HOW SECURE IS YOUR SMARTPHONE? By Gilbert Reagan Osoo

We all love to flaunt our mobile devices, especially if they’re the latest in the market. But the question of how secure our smartphones are is least asked and if asked, it is only by a select few.

As per www.privacyrights.org, a smartphone is a small, electronic, handheld device that has both the features of a mobile phone and a computer. Kenyans normally refer to them as android, mainly due to the dominance of Google’s Android operating system in the smartphones market.

Other smartphone platforms include Apple’s iOS, Blackberry OS and Windows mobile platform. Irrespective of company, the underlying technologies use the same principles. Primarily used for communication, phones became ‘smart’ when their use surpassed the communication role. Nowadays we use phones for transactions (Mpesa, Airtel Money, and Orange Money), receive and send emails, take photos/video, access multimedia content on the web and among other uses.

With the increasing role smartphones are carrying out in our lives, we have become inseparable from them. Many Kenyans are however oblivious of the privacy threat smartphones pose. The following are some of the implications smartphones pose to your privacy and some tips to protecting it.

  1. What is your smartphone capable of revealing about you?

It is prudent to assume that any information stored in your smartphone can be remotely accessed and used by persons other than you. Service providers (Safaricom, Airtel, Orange etc.) continually collect information of; Your incoming and outgoing calls (Including audio and duration of the call), incoming and outgoing text messages and your location.

Email and web history is also recorded each time you access the web, not only by your service provider but also by cookies, which are small tracking files stored on your smartphone. Used by a website to track your use of their website and other websites you visit.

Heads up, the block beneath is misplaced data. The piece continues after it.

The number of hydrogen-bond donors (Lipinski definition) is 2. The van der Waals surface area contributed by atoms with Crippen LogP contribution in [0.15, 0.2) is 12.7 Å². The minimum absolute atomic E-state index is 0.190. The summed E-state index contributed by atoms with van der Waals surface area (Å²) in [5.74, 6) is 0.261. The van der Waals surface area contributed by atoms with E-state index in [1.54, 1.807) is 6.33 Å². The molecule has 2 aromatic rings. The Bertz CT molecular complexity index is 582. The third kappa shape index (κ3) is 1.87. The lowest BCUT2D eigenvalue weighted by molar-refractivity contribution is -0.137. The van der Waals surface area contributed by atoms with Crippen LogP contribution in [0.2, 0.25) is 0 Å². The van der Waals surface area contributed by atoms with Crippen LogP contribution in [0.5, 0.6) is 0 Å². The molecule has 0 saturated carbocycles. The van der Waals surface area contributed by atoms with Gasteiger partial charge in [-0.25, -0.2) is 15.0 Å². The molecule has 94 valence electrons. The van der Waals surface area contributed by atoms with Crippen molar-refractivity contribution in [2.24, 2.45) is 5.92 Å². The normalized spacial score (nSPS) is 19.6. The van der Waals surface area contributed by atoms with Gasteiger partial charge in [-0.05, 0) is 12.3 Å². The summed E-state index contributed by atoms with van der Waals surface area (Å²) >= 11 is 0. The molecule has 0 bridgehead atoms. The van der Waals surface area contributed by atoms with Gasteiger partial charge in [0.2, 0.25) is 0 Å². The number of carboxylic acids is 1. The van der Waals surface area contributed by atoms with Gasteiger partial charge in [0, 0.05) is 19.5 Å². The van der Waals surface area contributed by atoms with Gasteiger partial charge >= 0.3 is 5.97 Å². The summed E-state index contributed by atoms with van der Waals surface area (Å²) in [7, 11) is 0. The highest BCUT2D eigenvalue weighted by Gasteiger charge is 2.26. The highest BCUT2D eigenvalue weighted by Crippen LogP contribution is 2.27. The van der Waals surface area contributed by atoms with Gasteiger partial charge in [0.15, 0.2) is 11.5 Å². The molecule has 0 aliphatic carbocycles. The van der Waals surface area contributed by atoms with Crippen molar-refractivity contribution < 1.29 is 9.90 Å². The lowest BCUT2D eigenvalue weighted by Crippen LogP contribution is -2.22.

With the advent of Mpesa and other money transfer services, that allow you to access your bank accounts via your mobile phone, your financial details are not anonymous either.

  1. What other information can your smartphone can collect?

All smartphones come enabled with GPS (Global Positioning System) or GPRS (General Packet Radio Service). All the above enable geo-tagging of pictures, which is the storing of the location of where a picture/video is taken, along with other data like time and date. Uploading a picture to social media sites also uploads the metadata that was added to the photo/video on its creation.

According to a survey carried out by Scott Thurm and Yukari Iwatawani, research journalists attached to the Wall Street Journal (www.wsj.com) that studied 101 popular smartphone “apps”, many of which were iOS and Android based.  Showed that 56 of the apps transmitted the phone’s unique ID (IMEI serial number) to other companies without the user’s awareness or consent.

“These phones just can’t keep secrets. They are sharing this personal data widely and regularly,” said Thurm.

Information is sent to advertising companies, which use it to profile consumers so as to try and predict their reaction to marketing and advertisement strategies. Pandora, a popular Music app, used by both android and apple users, sent age, gender, location and other individual identifiers to various advertisement networks.

“We have created strong privacy protections for our customers, especially regarding location-based data,” says Apple Spokesman Tom Neumayr.

“Privacy and trust are important,” he added.

The journal found out that the various privacy statements outlined by the two biggest smartphone companies Apple and Google, can be skirted. This they proved by analyzing an app, Pumpkin, that was then proven to send its user’s location to advertisement networks.

Apple Inc. declines to comment whether the app violates its privacy rules.

“In the world of mobile, there is no anonymity,” says Michael Becker, of the Mobile Marketing Association, based in the U.S.

Kenya is yet to set stringent privacy laws with regard to smartphones, although the deployment of digital certificates by the Ministry of Information and Communication Technology is a start towards curbing cybercrime and privacy infringement.

F-Secure, a world leader in spyware technology, has developed ‘Freedome’, an online privacy solution that not only makes phones invincible, but untraceable and anonymous. Some of its features include; masking a phone’s IP address, allowing anonymous web surfing and creating secure encrypted connections, making data unreadable.

Other privacy solutions are also available on www.fsecure.com and www.safeandsavvy.com

Next time you shop for a smartphone, enquire its privacy features apart from its price.

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